Cap Still Has Negotiations Bottled Up
Seahawks officials haven’t lost their sense of humor as they attempt to sign first-round draft picks Shawn Springs and Walter Jones.
“We just signed Mr. Jones,” executive vice president Mickey Loomis told a handful of reporters Wednesday afternoon in Cheney.
After the necessary pause, he supplied the punch line with a grin: “Carlos Jones.”
Carlos Jones was the Hawks’ seventh-round selection. He’s contending for a reserve role in the secondary.
Walter Jones is expected to start at offensive left tackle.
To Randy Mueller, vice president of operations, the negotiations are clear-cut, the math indisputable.
“We only have a certain amount of dollars to sign two guys,” said Mueller, who spent another fruitless day of discussions with Springs’ and Jones’ respective agents.
“We’re not into this very far, so it’s not ugly by any means. We’re trying to be as creative as we can.”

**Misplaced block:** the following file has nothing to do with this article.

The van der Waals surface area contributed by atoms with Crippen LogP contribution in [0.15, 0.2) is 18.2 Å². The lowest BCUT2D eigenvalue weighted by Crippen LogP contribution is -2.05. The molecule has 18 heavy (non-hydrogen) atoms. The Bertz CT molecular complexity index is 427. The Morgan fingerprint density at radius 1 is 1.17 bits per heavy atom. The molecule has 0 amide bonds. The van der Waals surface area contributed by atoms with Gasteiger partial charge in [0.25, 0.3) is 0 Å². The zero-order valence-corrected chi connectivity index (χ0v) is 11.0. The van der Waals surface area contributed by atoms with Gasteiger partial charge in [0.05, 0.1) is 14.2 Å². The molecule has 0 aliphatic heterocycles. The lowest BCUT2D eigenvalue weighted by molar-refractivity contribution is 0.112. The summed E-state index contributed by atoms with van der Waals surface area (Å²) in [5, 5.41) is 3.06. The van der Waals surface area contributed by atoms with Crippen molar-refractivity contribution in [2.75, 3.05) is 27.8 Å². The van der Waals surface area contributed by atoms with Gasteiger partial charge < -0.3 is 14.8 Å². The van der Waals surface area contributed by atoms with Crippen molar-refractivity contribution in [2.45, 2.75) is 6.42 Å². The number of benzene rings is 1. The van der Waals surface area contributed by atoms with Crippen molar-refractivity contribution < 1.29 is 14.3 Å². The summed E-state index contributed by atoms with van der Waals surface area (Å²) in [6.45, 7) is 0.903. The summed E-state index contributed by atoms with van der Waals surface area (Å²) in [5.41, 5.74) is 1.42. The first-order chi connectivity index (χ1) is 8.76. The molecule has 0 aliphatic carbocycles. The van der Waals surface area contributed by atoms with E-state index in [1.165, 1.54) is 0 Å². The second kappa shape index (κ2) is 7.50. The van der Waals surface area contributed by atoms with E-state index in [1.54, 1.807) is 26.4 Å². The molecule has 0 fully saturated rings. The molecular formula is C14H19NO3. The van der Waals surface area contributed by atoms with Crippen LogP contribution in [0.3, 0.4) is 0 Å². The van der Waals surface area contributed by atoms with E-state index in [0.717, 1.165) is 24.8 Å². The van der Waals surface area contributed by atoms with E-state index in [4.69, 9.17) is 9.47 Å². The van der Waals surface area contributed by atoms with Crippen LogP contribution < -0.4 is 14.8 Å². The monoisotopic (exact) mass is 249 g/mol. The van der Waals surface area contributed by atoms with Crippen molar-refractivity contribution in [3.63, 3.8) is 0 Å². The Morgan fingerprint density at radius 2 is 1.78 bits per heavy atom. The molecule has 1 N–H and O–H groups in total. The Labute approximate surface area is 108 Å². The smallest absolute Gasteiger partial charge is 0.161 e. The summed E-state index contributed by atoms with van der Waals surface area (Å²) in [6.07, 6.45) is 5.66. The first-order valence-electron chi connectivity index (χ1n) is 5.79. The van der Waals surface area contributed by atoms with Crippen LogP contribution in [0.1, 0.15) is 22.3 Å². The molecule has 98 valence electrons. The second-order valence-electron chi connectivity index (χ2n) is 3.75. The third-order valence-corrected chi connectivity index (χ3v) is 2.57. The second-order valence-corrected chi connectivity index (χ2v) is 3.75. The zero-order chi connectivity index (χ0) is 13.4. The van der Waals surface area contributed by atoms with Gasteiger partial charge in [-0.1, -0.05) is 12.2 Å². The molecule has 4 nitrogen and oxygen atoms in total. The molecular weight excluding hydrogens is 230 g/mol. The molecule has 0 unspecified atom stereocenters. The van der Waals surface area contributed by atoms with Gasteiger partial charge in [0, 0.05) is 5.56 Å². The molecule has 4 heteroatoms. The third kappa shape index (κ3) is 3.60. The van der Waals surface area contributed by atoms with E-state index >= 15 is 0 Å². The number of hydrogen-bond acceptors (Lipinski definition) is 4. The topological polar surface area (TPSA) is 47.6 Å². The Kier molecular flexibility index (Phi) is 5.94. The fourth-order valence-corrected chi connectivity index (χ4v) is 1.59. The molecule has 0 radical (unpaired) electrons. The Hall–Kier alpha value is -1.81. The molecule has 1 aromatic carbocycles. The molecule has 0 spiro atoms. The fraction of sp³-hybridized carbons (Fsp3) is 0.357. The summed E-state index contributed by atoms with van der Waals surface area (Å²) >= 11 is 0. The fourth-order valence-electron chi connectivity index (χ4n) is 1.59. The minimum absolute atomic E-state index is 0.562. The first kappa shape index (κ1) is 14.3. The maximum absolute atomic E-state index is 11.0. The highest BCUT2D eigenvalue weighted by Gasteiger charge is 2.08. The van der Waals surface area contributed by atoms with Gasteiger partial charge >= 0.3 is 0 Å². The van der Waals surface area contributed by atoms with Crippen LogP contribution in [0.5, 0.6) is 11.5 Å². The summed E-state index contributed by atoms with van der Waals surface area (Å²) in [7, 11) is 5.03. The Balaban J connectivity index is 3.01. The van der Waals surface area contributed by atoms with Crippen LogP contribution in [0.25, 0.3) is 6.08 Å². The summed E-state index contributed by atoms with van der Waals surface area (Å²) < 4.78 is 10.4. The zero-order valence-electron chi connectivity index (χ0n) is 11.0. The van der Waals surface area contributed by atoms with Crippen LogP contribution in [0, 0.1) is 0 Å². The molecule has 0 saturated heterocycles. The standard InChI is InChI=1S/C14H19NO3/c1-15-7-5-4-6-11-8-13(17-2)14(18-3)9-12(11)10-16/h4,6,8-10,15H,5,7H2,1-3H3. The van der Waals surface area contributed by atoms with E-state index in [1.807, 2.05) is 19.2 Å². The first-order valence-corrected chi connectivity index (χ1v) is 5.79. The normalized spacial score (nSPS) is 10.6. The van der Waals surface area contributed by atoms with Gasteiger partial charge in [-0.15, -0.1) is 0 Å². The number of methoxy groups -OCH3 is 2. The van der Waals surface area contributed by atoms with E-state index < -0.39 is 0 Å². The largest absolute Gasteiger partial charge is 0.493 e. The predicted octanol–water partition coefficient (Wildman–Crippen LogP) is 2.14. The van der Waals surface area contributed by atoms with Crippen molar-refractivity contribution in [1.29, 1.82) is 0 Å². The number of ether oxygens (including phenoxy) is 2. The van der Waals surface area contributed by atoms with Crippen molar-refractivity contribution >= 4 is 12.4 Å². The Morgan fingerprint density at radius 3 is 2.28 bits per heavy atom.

Seattle has roughly $3.28 million to sign the pair. The Hawks reportedly are leaning toward six-year contracts and retain hope of having the two in training camp by the weekend.
“It’s not fair for me to say what Walter’s getting himself into,” said second-year guard Pete Kendall, a camp holdout for five days last year. “The most important thing is to come into training camp with nothing else but football on your mind. Walter’s a young kid, and he’s young for a rookie because he only has one year of major college experience (at Florida State).
“He’s going to see some things up at this level he’s never really seen before. Conversely, I saw the same things and I had five years of major college experience. It’s just a matter of getting in here and learning the techniques. He’s a tremendous athlete. He may pick that stuff up in two weeks.”
Get used to it
Some Seahawks insisted they didn’t mind as the afternoon sun scorched Wednesday’s no-pads, 90-minute practice.
“This is a cakewalk,” defensive tackle Sam Adams said, “until we get those pads on and it gets to 90 degrees. This is nice weather.”
The pads go on for today’s 9 a.m. workout. The remainder of practices, coach Dennis Erickson hinted, will be plentiful.
“I love the weather. If it stays like this every day, we’ve got a chance,” Erickson said. “My thought is to be in two-a-days a lot more than last year, but a lot of that depends on injuries.”